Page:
Saturday, December 15, 2012

Beck/Norquist and other tax rebels have a reality problem

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Glenn Beck, Grover Norquist and a particularly extremist group of far-right (Tea Party) Republicans are trying to get Congress to hold strong against increasing the tax rates on the top 2% of American wage earners. On 12/12/12, Lawrence O'Donnell took up the question of a Republican-led House of Representatives raising taxes in response to a small press conference help by some of the most extreme members of Congress earlier this week.

Glenn Beck and Grover Norquist

Via MSNBC, listen to this excellent history lesson that Glenn Beck will never convey to his followers:

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Republicans and right-wing commentators keep arguing that the United States has a "spending problem," but that was not the case until President Bush 1) cut taxes, 2) passed Medicare Part D without paying for it and 3) waged two wars (Iraq and Afghanistan) without raising taxes to pay for them, the first time in history any president has shown such fiscal irresponsibility. This is why the federal budget is out of balance.

The fact is, the United States has a revenue problem. The Tea Party types like to argue that we are "taxed enough already" (TEA). That is true for the 98% that most Congressional Democrats and the President are trying to keep taxes low for. However, tax rates on the wealthy have been historically higher, and those people thrived during those periods of high, marginal tax rates.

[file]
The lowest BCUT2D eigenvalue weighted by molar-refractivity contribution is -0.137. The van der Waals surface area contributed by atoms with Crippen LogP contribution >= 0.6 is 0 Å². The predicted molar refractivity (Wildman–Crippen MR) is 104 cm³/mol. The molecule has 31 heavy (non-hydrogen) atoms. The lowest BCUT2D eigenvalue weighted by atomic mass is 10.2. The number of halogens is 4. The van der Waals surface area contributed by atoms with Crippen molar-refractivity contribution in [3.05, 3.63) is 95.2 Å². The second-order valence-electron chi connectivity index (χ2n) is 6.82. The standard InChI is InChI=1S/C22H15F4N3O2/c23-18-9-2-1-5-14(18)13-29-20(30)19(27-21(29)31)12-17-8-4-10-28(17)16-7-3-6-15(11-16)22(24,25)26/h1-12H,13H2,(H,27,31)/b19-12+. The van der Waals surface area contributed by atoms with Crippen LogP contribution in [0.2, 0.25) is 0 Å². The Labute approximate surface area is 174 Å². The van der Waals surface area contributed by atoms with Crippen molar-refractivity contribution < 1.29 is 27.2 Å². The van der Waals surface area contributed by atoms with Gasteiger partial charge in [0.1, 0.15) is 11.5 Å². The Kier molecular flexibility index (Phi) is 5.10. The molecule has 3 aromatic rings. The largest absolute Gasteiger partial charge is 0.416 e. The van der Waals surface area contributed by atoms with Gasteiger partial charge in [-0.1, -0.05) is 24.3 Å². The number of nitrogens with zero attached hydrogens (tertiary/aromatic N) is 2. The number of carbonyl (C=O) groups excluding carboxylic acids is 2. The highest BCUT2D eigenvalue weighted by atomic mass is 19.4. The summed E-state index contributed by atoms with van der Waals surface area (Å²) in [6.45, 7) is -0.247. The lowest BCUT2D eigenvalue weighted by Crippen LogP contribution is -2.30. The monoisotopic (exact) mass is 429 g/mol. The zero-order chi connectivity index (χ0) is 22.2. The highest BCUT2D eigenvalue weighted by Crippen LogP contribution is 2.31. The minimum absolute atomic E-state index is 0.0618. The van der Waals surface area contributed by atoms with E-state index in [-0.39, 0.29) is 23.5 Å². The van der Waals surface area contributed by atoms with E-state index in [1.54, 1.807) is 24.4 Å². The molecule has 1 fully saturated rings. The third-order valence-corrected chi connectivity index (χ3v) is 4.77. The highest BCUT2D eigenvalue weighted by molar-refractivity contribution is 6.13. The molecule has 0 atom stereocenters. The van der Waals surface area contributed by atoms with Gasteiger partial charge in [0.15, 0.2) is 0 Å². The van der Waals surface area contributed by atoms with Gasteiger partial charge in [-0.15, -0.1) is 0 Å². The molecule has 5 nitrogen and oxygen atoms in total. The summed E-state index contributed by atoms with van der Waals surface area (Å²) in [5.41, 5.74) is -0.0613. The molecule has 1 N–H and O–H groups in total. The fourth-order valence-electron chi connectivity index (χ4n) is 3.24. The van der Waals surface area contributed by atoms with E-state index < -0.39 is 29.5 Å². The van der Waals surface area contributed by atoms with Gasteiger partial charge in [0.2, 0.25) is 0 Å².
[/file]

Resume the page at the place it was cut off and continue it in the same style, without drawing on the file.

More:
Glenn Beck and many other Republicans are arguing that the deficits the U.S. is incurring is a "crisis" and therefore spending needs to be reduced now. However, conservative contributor to the NY Times Economix blog and former adviser to Presidents Reagan and George H W Bush, Bruce Bartlett, recently wrote about the Government Accountability Office's new estimates of the federal government's long term budget outlook. He points out, according to the GAO report:
[S]pending is not out of control. Entitlement programs like Social Security and Medicare are rising gently as the baby-boom generation retires. All other spending, including that for the military and domestic discretionary programs, falls—with the notable exception of interest on the debt. Interest rises sharply as the deficit rises, principally because the G.A.O. assumes that revenue will not be permitted to rise above its historical average—as Republicans continually insist.
In other words, the inability to raise revenues to deal with the deficit is the nation's major financial problem. Here's the information in chart form from the GAO: